Concrete is arguably the most widely used building product in the world. Given its ubiquity, it is not surprising that the BTHL contains many documents for concrete designs, products, construction techniques, and equipment. The material has a long history, starting in early Roman times, but its use in construction exploded during the 20th century. The seven documents below, all from the BTHL, offer a glimpse of concrete’s coming of age:
Concrete in Architecture, Portland Cement Association, 1927
The Chicago area emerged as a major center of concrete production and ultimately became the home of the Portland Cement Association (PCA). The PCA produced many technical and marketing publications in support of the broader industry, including the one above. The use of the Parthenon of ancient Greece as the cover image for this publication may seem random, but there's a story behind it. A full-scale concrete replica of the Parthenon was constructed in Nashville, Tenn., in 1925. The replica still stands as the centerpiece of an urban park and a late edition to the classically inspired City Beautiful movement.
Representative Cement Houses, Universal Portland Cement Co., c. 1910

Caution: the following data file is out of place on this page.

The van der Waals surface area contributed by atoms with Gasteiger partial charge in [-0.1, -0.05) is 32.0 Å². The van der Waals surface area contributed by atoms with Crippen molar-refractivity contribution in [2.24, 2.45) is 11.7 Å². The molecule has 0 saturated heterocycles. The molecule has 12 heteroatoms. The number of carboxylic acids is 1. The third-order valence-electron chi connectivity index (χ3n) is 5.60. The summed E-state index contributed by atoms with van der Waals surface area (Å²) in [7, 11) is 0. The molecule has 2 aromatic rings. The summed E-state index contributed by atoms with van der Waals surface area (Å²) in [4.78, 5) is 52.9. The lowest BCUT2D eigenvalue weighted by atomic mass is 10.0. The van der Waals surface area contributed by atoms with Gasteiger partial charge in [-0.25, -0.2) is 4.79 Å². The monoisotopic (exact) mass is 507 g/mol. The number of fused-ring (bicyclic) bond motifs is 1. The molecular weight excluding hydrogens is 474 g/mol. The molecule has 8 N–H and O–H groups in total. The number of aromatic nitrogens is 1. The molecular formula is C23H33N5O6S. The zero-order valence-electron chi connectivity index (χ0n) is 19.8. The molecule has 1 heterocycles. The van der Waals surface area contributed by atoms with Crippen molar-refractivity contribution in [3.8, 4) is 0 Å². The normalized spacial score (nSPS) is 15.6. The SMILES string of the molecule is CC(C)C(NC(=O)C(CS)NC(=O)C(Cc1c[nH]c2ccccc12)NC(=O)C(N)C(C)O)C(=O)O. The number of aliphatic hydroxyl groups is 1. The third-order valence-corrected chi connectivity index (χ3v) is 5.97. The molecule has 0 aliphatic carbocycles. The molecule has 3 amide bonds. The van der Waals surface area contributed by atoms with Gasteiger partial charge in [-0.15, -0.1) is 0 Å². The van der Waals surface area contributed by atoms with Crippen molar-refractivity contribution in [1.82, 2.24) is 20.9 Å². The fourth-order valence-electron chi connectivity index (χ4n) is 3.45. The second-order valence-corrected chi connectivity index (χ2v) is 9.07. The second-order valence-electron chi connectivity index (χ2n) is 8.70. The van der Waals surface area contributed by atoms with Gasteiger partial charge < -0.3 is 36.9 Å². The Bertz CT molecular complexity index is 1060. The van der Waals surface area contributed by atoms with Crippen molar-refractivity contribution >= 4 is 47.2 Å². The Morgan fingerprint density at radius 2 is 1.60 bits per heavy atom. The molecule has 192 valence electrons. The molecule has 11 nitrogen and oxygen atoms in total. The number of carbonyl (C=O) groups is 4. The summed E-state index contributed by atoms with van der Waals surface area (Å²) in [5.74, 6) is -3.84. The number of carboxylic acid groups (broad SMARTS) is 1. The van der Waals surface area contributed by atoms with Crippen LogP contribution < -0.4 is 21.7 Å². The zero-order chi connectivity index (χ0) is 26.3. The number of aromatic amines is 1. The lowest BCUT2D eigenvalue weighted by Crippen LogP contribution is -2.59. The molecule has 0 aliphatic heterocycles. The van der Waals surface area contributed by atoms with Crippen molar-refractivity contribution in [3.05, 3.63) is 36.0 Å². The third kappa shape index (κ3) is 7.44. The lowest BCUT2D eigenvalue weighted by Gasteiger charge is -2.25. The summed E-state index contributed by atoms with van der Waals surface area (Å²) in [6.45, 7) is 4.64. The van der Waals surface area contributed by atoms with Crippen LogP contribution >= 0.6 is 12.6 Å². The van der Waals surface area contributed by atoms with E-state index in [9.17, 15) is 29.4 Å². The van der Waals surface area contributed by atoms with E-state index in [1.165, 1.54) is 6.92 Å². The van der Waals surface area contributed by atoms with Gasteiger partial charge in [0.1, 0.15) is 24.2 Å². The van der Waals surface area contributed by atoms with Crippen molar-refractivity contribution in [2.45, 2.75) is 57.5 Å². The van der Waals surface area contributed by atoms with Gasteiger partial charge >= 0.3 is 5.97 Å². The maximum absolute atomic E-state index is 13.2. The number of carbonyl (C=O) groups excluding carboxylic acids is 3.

Beauty and Utility in Concrete, Portland Cement Association, 1915
This publication featured the Midway Gardens, a beer garden designed by Frank Lloyd Wright. This indoor–outdoor complex made extensive use of cast-in-place concrete in geometric designs. Unfortunately, it was a victim of the Prohibition movement and was demolished after a very short life.
Concrete Machinery: Triumph, Wizard and Knox Bock Machines, Sears, Roebuck & Co., 1915
Ransome Engineering Company, Reinforced Concrete Experts, Ransome Engineering Co., 1915
One of the most important technical innovations in concrete construction was the introduction of steel reinforcement. The structural engineering firm Ransome Engineering Co. was founded by Ernest L. Ransome, a pioneer in the development of reinforced concrete buildings. Ransome started his career in San Francisco and is credited with the design of two small, reinforced-concrete bridges there in 1886, both of which survive today.
Concrete Garages: The Fireproof Home for the Automobile, Atlas Portland Cement Co., 1915
Blaw Adjustable Column Molds & Column Heads, Blaw Steel Construction Co., 1915
Concrete's use in architecture also relied on the development of tools, techniques, and equipment—particularly for cast-in-place constructions. Various companies developed reusable concrete formwork, which was particularly successful for larger commercial buildings.